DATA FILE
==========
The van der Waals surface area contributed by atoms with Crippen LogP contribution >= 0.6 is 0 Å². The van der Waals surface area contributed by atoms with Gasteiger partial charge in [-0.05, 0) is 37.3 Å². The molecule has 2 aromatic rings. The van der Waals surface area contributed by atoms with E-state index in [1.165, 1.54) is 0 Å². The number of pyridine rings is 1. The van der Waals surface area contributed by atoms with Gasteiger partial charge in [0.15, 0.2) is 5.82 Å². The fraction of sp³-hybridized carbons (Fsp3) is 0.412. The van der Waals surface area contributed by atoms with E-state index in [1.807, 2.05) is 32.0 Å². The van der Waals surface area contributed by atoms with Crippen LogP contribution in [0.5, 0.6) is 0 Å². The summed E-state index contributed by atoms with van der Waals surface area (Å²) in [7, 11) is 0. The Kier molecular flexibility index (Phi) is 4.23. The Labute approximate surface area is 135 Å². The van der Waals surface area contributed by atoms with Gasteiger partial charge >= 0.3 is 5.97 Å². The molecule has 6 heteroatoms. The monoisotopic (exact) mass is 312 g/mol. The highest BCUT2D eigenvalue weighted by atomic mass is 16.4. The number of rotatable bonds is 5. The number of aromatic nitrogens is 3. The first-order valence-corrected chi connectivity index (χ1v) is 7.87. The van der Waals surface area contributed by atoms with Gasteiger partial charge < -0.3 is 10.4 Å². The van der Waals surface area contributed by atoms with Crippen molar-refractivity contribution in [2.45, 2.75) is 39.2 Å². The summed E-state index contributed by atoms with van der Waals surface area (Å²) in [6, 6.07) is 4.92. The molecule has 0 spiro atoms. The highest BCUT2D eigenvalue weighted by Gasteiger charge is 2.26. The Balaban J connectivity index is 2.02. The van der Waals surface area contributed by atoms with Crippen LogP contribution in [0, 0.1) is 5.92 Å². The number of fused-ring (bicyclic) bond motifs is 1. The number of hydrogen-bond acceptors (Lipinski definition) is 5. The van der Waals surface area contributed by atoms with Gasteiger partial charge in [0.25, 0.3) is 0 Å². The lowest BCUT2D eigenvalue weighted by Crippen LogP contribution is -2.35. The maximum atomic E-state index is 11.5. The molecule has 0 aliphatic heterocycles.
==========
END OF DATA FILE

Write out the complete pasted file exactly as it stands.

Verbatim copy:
The van der Waals surface area contributed by atoms with Crippen LogP contribution >= 0.6 is 0 Å². The van der Waals surface area contributed by atoms with Gasteiger partial charge in [-0.05, 0) is 37.3 Å². The molecule has 2 aromatic rings. The van der Waals surface area contributed by atoms with E-state index in [1.165, 1.54) is 0 Å². The number of pyridine rings is 1. The van der Waals surface area contributed by atoms with Gasteiger partial charge in [0.15, 0.2) is 5.82 Å². The fraction of sp³-hybridized carbons (Fsp3) is 0.412. The van der Waals surface area contributed by atoms with E-state index in [1.807, 2.05) is 32.0 Å². The van der Waals surface area contributed by atoms with Crippen LogP contribution in [0.5, 0.6) is 0 Å². The summed E-state index contributed by atoms with van der Waals surface area (Å²) in [7, 11) is 0. The Kier molecular flexibility index (Phi) is 4.23. The Labute approximate surface area is 135 Å². The van der Waals surface area contributed by atoms with Gasteiger partial charge >= 0.3 is 5.97 Å². The molecule has 6 heteroatoms. The monoisotopic (exact) mass is 312 g/mol. The highest BCUT2D eigenvalue weighted by atomic mass is 16.4. The number of rotatable bonds is 5. The number of aromatic nitrogens is 3. The first-order valence-corrected chi connectivity index (χ1v) is 7.87. The van der Waals surface area contributed by atoms with Gasteiger partial charge < -0.3 is 10.4 Å². The van der Waals surface area contributed by atoms with Crippen molar-refractivity contribution in [2.45, 2.75) is 39.2 Å². The summed E-state index contributed by atoms with van der Waals surface area (Å²) in [6, 6.07) is 4.92. The molecule has 0 spiro atoms. The highest BCUT2D eigenvalue weighted by Gasteiger charge is 2.26. The Balaban J connectivity index is 2.02. The van der Waals surface area contributed by atoms with Crippen LogP contribution in [0, 0.1) is 5.92 Å². The number of fused-ring (bicyclic) bond motifs is 1. The number of hydrogen-bond acceptors (Lipinski definition) is 5. The van der Waals surface area contributed by atoms with Gasteiger partial charge in [0.25, 0.3) is 0 Å². The lowest BCUT2D eigenvalue weighted by Crippen LogP contribution is -2.35. The maximum atomic E-state index is 11.5. The molecule has 0 aliphatic heterocycles.